Tuesday, 16 December 2014

Theatre review: Sikes & Nancy (Dickens With a Difference #2)



After the mediocre experience of Miss Havisham's Expectations (the first in the double bill of Dickens plays I saw back-to-back at the Trafalgar Studios last week) my own expectations had been considerably lowered, so I was pleasantly surprised when James Swanton took the stage and with an expressive performance transformed the evening into something truly memorable.

Rather than focusing on the boy who asked for some more gruel, Swanton's one-man play explored the sinister side of Charles Dickens' Oliver Twist as he in quick succession took on a slew of famous faces from the classic tale; from the play's titular leads to the villainous Fagin and several smaller roles, each playing a pivotal part in the abusive relationship between prostitute Nancy and the murderous Sikes - and its explosive ending.

The quick succession between Swanton's remarkable transformation from one character to the other was incredible to watch and hugely captivating. And with his energetic portrayal, Swanton barely seemed to take a breather for the entirety of his one-act play, I at times forgot that I was watching just one man on that stage, and not a much larger cast.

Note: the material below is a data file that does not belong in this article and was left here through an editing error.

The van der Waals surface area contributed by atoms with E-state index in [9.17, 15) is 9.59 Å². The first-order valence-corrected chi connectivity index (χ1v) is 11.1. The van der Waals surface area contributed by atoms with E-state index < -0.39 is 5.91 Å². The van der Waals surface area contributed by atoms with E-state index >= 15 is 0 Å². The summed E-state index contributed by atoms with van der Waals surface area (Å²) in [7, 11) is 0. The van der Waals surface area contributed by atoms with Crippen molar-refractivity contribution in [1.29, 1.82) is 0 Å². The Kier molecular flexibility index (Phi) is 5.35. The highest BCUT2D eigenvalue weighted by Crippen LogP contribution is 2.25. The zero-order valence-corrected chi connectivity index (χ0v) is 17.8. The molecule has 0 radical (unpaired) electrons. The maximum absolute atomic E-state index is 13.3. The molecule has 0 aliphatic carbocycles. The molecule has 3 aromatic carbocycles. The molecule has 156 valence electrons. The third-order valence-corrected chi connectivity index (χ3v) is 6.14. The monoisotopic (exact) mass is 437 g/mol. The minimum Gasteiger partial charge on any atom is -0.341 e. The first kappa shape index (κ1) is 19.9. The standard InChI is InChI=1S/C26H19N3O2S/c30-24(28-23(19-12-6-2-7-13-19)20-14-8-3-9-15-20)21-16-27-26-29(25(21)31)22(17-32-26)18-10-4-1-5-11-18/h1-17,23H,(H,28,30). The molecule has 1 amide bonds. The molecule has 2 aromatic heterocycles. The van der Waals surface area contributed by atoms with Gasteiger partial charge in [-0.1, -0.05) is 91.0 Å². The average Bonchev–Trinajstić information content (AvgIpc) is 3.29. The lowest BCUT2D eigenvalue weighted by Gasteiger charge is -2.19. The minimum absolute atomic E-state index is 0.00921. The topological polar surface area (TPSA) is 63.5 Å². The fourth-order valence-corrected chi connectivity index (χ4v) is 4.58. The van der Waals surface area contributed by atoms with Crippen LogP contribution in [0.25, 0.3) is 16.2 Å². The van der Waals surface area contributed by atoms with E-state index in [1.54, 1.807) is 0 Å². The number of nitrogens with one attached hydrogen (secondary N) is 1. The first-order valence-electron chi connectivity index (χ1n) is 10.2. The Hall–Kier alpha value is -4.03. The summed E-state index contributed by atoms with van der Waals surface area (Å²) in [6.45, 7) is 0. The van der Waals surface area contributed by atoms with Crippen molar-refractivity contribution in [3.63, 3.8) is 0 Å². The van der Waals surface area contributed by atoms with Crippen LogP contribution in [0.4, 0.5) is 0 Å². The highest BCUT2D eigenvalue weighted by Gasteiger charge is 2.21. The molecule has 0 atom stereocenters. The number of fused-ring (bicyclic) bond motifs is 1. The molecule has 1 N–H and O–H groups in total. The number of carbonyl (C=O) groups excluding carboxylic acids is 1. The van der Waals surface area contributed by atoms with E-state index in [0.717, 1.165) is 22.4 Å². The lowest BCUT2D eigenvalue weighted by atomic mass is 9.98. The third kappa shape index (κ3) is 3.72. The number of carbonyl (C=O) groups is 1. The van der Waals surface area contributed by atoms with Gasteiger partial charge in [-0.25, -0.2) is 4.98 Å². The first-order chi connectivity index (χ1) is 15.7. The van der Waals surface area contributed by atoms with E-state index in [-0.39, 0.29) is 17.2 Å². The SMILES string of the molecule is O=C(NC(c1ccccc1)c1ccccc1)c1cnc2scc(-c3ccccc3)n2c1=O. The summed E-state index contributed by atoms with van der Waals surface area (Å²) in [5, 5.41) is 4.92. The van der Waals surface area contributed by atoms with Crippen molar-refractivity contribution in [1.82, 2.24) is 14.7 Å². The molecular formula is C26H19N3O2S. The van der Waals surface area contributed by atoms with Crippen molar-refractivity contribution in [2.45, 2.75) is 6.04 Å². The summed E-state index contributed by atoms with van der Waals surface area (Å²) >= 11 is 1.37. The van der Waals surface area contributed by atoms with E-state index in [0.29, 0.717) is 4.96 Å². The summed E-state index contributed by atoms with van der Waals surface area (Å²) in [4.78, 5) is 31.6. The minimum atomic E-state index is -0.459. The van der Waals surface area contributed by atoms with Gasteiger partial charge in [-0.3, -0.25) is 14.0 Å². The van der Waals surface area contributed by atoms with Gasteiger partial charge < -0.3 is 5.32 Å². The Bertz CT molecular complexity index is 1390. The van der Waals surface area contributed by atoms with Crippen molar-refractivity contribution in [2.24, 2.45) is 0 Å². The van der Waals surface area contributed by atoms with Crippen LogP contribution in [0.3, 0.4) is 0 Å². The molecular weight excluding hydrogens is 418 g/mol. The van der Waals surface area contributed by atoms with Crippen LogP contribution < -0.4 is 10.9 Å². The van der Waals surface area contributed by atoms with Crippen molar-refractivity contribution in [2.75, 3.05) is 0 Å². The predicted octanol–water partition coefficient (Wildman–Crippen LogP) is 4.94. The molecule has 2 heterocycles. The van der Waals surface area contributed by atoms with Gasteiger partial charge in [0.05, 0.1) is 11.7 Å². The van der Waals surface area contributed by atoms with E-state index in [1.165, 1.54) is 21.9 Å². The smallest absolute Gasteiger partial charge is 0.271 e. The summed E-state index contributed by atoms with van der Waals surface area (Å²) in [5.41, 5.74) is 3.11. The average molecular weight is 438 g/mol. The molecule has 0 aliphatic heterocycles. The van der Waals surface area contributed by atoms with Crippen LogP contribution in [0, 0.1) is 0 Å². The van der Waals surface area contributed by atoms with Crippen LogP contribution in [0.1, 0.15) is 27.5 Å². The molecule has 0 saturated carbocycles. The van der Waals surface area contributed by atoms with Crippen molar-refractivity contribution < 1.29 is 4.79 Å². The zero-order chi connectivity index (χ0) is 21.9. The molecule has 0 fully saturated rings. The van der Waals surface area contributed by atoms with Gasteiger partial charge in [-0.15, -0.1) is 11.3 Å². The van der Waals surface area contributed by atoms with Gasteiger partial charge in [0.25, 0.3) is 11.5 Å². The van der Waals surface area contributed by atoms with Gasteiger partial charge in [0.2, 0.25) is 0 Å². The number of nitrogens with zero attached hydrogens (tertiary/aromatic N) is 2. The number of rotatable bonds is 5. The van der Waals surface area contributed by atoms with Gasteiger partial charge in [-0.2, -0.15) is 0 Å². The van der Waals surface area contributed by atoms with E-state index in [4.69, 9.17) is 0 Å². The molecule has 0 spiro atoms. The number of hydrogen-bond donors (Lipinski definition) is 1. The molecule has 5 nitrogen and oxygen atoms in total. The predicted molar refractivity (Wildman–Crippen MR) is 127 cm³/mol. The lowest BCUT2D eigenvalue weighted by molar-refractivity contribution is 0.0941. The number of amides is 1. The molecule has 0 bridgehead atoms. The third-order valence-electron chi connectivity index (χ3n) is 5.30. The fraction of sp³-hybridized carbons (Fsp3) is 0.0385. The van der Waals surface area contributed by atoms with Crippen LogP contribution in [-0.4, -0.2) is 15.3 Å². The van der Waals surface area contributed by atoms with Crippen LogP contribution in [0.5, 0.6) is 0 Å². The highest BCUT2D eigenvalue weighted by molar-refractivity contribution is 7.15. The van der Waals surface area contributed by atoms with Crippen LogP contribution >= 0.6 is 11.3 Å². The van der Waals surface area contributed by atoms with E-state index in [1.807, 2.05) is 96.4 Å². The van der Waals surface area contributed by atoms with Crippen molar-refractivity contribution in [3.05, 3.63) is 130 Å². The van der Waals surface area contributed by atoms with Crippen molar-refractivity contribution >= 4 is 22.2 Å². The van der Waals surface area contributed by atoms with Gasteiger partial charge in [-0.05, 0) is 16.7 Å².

The lighting design by Matt Leventhall was highly effective as well, as he shrouded the most ominous parts of the play in near darkness, playing to the suggestive nature of Swanton's performance. Combined with the simple staging and lack of props, it ensured that the audience's attention was focused solely on Swanton's extraordinarily captivating presence on stage.

Dickens' sinister story of Sikes and Nancy is perhaps not the most obvious choice for a festive outing, but Swanton's mesmerising performance makes for an incredible theatrical experience, one which you can not to miss this December. 




Sikes & Nancy is playing at the Trafalgar Studios in London until 3 January 2015. Buy tickets here.

Also running at the same theatre as part of double bill Dickens With a Difference is Miss Havisham's Expectations. Read my 2-star review here.


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